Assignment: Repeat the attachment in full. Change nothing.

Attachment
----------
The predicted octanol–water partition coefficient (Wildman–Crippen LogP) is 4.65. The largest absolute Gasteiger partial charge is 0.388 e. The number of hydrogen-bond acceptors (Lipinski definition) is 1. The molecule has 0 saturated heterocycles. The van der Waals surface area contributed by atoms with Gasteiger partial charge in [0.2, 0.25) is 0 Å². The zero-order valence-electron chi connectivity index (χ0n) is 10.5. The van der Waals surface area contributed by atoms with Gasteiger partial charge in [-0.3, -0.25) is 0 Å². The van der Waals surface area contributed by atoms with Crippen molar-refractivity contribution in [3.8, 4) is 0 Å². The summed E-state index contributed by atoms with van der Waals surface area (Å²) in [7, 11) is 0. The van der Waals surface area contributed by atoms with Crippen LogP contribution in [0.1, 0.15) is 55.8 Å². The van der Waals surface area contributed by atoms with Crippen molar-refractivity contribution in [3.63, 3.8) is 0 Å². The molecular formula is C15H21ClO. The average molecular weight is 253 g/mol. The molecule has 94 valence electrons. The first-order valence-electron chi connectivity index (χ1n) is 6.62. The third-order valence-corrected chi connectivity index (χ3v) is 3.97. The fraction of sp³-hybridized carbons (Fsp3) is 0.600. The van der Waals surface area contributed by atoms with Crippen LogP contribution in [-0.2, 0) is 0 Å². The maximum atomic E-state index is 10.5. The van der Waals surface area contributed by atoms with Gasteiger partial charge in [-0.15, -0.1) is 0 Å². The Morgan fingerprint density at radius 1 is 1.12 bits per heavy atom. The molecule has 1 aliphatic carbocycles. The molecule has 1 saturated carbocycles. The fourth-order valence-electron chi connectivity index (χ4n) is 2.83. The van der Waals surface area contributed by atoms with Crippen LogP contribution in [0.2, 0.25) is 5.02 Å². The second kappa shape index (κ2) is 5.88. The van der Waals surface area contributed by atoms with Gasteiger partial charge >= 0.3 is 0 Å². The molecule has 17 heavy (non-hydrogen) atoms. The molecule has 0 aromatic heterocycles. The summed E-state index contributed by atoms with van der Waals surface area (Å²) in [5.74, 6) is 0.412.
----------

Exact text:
The predicted octanol–water partition coefficient (Wildman–Crippen LogP) is 4.65. The largest absolute Gasteiger partial charge is 0.388 e. The number of hydrogen-bond acceptors (Lipinski definition) is 1. The molecule has 0 saturated heterocycles. The van der Waals surface area contributed by atoms with Gasteiger partial charge in [0.2, 0.25) is 0 Å². The zero-order valence-electron chi connectivity index (χ0n) is 10.5. The van der Waals surface area contributed by atoms with Gasteiger partial charge in [-0.3, -0.25) is 0 Å². The van der Waals surface area contributed by atoms with Crippen molar-refractivity contribution in [3.8, 4) is 0 Å². The summed E-state index contributed by atoms with van der Waals surface area (Å²) in [7, 11) is 0. The van der Waals surface area contributed by atoms with Crippen LogP contribution in [0.1, 0.15) is 55.8 Å². The van der Waals surface area contributed by atoms with Crippen molar-refractivity contribution in [3.63, 3.8) is 0 Å². The molecular formula is C15H21ClO. The average molecular weight is 253 g/mol. The molecule has 94 valence electrons. The first-order valence-electron chi connectivity index (χ1n) is 6.62. The third-order valence-corrected chi connectivity index (χ3v) is 3.97. The fraction of sp³-hybridized carbons (Fsp3) is 0.600. The van der Waals surface area contributed by atoms with Crippen LogP contribution in [-0.2, 0) is 0 Å². The maximum atomic E-state index is 10.5. The van der Waals surface area contributed by atoms with Gasteiger partial charge in [-0.15, -0.1) is 0 Å². The Morgan fingerprint density at radius 1 is 1.12 bits per heavy atom. The molecule has 1 aliphatic carbocycles. The molecule has 1 saturated carbocycles. The fourth-order valence-electron chi connectivity index (χ4n) is 2.83. The van der Waals surface area contributed by atoms with Crippen LogP contribution in [0.2, 0.25) is 5.02 Å². The second kappa shape index (κ2) is 5.88. The van der Waals surface area contributed by atoms with Gasteiger partial charge >= 0.3 is 0 Å². The molecule has 17 heavy (non-hydrogen) atoms. The molecule has 0 aromatic heterocycles. The summed E-state index contributed by atoms with van der Waals surface area (Å²) in [5.74, 6) is 0.412.